A sample colour palette, from light grey to dark purple with bright orange as an accent

Here's what that palette might look like as JSON:

{
  "Platinum": "e8e8e8",
  "Gray X 11 Gray": "bfbfbf",
  "Manatee": "96939b",
  "English Violet": "564256",
  "Mandarin": "fc814a"
}

Step 2: Use the colour palette in CSS

Now that you have your colour palette sorted, it's time to add it to your CSS. We're going to leverage three features of modern CSS: the :root psuedo-class, custom properties, and CSS variables. Together, these will expose our colour palette as variables throughout our CSS, which we can then re-use.

/* src/index.css */

:root {
  /* Colour palette */
  --platinum: #e8e8e8ff;
  --gray-x-11-gray: #bfbfbfff;
  --manatee: #96939bff;
  --english-violet: #564256ff;
  --mandarin: #fc814aff;
}

These custom properties should be added somewhere high up in your CSS architecture (e.g., src/index.css), since these values will need to be visible throughout your codebase. If you're not sure where to put these, ask your lead developer.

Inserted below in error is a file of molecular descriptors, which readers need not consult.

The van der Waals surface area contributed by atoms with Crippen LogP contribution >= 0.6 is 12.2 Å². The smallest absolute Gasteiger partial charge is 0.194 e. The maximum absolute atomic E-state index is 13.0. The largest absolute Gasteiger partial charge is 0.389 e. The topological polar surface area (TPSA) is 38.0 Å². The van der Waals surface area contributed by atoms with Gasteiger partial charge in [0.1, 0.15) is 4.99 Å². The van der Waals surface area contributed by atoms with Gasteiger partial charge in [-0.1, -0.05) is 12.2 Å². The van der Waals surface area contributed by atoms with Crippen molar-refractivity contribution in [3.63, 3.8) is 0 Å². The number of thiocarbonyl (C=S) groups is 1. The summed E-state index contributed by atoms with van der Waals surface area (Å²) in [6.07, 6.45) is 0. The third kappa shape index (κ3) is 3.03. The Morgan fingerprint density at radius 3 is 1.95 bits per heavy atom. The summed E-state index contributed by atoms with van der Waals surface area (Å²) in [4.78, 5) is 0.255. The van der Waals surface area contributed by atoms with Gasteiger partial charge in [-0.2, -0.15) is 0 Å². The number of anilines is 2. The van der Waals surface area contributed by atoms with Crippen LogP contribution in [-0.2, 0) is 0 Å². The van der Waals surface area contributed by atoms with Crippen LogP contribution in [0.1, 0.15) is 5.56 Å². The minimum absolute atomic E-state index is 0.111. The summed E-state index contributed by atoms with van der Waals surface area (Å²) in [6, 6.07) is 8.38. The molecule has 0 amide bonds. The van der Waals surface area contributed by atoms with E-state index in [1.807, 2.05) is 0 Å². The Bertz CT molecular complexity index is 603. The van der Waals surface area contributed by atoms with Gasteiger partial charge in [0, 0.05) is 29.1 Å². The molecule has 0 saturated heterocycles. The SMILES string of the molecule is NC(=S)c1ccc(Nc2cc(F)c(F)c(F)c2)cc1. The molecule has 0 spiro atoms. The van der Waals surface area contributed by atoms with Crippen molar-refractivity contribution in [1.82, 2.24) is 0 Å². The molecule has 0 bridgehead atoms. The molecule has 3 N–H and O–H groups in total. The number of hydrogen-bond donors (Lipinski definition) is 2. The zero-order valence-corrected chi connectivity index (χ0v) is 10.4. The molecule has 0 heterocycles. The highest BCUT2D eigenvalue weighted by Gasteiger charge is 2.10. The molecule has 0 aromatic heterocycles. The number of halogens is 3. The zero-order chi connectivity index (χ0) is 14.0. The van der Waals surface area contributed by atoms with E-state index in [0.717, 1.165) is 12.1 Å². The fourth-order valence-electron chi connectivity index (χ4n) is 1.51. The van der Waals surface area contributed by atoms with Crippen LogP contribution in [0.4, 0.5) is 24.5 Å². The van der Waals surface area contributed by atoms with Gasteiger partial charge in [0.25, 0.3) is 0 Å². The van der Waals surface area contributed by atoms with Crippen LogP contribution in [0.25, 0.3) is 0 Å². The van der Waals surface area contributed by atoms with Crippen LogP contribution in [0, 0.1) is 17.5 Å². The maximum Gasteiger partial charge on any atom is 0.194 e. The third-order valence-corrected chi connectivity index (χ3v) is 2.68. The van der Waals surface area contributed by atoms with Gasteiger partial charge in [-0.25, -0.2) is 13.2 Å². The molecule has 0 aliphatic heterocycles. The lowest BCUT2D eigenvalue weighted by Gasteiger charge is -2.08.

Step 3: Add colour implementations in CSS

With the colour palette available, the next step is to define where the colours are used. Here's a simple example:

/* src/index.css */

:root {
  /* Colour palette */
  --platinum: #e8e8e8ff;
  --gray-x-11-gray: #bfbfbfff;
  --manatee: #96939bff;
  --english-violet: #564256ff;
  --mandarin: #fc814aff;

  /* Colour implementations */
  --page-background: var(--platinum);
  --text-primary: var(--english-violet);
  --link-text: var(--mandarin);
}

This is important because it decouples the definition and implementation of the colour. This might seem obtuse now, but please stick with it because I promise it will make sense shortly!

We can use our colour implementations like this:

/* src/page.css */

html {
  background-color: var(--page-background);
}

p {
  color: var(--text-primary);
}

a {
  color: var(--link-text);
}

Step 4: Add colour implementations for dark mode

This is the magic step. Using media queries, it's possible to determine if the visiting device has dark mode enabled by using the prefers-color-scheme: dark query. Let's add this in to our colour definitions: